China's lunar rover travels over 170 meters on moon's far side
China's lunar rover has driven 170.92 meters on the far side of the moon to conduct scientific exploration on the virgin territory.
The rover Yutu-2, or Jade Rabbit-2, took a "noon break" from April 2 to April 8, as the temperatures on the moon were extremely high, and continued its exploration, according to the Lunar Exploration and Space Program Center of the China National Space Administration.
The rover was sent to the Von Karman Crater in the South Pole-Aitken Basin on the far side of the moon on Jan. 3 for the Chang'e-4 mission. It has worked longer than its three-month design life.
As a result of the tidal locking effect, the moon's revolution cycle is the same as its rotation cycle, and the same side always faces the Earth.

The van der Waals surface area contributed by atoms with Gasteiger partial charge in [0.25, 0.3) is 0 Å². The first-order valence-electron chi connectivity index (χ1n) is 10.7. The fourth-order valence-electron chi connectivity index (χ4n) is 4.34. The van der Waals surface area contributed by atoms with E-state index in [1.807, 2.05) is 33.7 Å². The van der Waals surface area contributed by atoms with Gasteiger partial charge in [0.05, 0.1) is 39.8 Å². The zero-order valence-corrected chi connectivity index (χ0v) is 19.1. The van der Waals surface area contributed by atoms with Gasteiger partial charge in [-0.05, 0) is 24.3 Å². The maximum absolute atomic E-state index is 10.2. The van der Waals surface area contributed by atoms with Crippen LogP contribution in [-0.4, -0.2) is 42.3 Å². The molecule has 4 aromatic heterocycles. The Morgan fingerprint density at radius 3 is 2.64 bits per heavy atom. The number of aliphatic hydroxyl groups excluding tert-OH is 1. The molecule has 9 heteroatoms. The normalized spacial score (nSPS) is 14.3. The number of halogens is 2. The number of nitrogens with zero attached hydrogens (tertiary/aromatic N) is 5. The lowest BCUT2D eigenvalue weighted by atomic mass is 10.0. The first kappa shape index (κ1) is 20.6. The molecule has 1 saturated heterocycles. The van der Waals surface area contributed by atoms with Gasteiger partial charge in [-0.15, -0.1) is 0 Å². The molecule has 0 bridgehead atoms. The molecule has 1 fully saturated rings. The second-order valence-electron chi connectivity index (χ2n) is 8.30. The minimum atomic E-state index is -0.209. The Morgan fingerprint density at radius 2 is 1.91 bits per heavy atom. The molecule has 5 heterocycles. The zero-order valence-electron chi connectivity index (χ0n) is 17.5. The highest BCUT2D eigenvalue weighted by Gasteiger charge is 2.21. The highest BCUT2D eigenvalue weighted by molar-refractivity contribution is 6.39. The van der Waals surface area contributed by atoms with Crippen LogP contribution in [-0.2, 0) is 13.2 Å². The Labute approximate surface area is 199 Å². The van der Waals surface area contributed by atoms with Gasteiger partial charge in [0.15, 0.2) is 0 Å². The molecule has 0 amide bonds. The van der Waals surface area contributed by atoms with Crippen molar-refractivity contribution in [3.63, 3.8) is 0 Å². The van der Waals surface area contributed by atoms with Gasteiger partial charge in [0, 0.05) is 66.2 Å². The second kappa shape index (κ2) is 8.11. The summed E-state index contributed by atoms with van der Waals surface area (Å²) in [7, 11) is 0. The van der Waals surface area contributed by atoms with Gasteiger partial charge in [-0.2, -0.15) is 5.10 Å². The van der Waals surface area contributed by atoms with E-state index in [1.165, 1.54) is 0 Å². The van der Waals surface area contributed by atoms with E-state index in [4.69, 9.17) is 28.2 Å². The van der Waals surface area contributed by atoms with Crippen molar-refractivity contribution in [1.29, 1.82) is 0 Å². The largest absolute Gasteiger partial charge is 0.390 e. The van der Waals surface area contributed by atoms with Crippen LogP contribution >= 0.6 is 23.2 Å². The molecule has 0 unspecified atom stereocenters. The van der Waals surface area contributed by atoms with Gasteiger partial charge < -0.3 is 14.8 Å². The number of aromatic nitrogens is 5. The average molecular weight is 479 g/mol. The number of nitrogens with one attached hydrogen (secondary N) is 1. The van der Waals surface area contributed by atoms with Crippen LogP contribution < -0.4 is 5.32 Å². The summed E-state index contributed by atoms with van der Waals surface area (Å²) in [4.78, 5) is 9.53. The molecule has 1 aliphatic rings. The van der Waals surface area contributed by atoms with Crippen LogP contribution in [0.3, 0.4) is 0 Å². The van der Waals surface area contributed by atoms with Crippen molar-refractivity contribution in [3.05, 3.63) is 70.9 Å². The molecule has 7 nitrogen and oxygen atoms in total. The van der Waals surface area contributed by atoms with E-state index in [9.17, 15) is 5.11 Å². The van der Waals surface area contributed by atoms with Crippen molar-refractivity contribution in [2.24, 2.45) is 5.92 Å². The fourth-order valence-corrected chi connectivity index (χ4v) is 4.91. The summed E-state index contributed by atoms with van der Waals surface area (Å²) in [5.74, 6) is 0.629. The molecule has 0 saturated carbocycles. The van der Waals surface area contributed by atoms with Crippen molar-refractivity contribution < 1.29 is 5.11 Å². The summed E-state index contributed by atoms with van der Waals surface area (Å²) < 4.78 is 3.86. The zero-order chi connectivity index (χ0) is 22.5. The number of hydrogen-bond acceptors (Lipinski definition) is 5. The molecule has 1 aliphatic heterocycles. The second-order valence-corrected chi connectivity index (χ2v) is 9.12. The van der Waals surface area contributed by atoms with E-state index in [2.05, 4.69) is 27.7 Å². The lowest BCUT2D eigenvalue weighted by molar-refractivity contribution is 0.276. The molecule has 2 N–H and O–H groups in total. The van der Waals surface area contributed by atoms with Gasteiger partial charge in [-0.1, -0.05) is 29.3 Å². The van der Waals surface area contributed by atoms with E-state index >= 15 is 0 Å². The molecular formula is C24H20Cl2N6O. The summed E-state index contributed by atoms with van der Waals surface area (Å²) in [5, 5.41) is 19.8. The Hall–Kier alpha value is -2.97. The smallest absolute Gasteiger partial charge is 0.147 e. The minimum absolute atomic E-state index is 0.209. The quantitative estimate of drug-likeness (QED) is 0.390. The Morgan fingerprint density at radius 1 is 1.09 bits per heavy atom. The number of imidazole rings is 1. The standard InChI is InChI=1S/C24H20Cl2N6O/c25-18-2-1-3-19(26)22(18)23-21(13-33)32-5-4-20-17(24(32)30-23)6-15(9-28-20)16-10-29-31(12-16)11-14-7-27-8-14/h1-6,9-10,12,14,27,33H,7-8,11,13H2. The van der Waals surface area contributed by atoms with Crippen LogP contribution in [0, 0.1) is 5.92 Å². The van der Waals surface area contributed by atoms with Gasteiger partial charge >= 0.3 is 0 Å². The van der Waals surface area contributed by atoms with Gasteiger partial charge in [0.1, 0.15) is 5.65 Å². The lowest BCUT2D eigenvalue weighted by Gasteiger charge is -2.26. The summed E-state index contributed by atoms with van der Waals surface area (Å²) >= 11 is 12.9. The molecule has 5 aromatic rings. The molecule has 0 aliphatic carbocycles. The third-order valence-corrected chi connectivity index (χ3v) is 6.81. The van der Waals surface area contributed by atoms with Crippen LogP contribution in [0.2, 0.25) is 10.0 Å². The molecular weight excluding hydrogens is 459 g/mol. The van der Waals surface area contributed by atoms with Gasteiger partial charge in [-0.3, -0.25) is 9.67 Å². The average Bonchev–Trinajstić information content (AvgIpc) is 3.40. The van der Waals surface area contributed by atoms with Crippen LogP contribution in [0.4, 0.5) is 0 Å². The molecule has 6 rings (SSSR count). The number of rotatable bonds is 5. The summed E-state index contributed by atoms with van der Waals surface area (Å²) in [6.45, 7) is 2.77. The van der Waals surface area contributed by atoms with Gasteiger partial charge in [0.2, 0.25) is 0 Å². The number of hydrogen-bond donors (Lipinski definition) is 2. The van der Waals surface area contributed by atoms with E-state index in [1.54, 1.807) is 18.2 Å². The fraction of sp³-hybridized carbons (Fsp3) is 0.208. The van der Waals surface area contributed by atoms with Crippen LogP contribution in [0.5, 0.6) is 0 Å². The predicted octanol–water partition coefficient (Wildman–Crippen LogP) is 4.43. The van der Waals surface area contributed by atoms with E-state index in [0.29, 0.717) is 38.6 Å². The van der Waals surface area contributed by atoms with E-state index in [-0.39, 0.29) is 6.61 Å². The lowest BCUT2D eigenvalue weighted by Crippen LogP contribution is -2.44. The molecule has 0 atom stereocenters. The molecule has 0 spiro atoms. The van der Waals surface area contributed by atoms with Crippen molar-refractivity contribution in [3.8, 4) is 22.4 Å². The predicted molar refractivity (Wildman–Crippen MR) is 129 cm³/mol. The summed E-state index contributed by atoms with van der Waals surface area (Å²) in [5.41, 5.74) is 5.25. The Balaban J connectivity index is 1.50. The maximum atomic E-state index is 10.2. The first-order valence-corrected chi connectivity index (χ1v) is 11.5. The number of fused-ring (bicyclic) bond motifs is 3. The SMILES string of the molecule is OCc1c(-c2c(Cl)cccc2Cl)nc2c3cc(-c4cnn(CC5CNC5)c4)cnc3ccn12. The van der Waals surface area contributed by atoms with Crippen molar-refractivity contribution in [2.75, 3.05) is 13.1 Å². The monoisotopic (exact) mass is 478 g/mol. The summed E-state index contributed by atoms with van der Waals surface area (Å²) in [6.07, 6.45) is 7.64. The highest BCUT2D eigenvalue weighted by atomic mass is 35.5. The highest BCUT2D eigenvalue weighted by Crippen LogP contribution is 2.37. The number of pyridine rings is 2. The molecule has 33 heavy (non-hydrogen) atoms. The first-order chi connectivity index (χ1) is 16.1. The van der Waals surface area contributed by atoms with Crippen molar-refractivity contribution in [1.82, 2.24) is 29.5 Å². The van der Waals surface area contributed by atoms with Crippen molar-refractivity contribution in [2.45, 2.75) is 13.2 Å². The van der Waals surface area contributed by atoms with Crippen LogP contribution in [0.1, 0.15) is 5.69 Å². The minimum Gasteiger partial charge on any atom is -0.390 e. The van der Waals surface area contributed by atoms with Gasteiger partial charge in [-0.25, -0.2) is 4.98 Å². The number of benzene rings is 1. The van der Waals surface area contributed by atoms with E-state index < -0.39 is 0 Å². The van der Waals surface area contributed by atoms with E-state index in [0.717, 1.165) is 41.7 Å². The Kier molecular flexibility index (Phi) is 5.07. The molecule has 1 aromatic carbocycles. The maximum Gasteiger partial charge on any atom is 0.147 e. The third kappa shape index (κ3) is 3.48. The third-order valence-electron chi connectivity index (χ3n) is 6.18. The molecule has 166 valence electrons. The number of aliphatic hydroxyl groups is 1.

The far side of the moon was regarded as a virgin territory with unique features, and scientists expect important discoveries.
The 135-kg Jade Rabbit-2 is the first ever rover to drive on the moon's far side, as well as the lightest rover ever sent to the moon.
The rover has scientifically examined some stones on the far side of the moon, which might help scientists find out whether they are from outer space or native to the moon.
Scientists hope Jade Rabbit-2 will travel farther to send more images of the unknown terrain, "listen" to the stories recorded in the ancient lunar rocks, and find more traces of the early history of the moon and the solar system.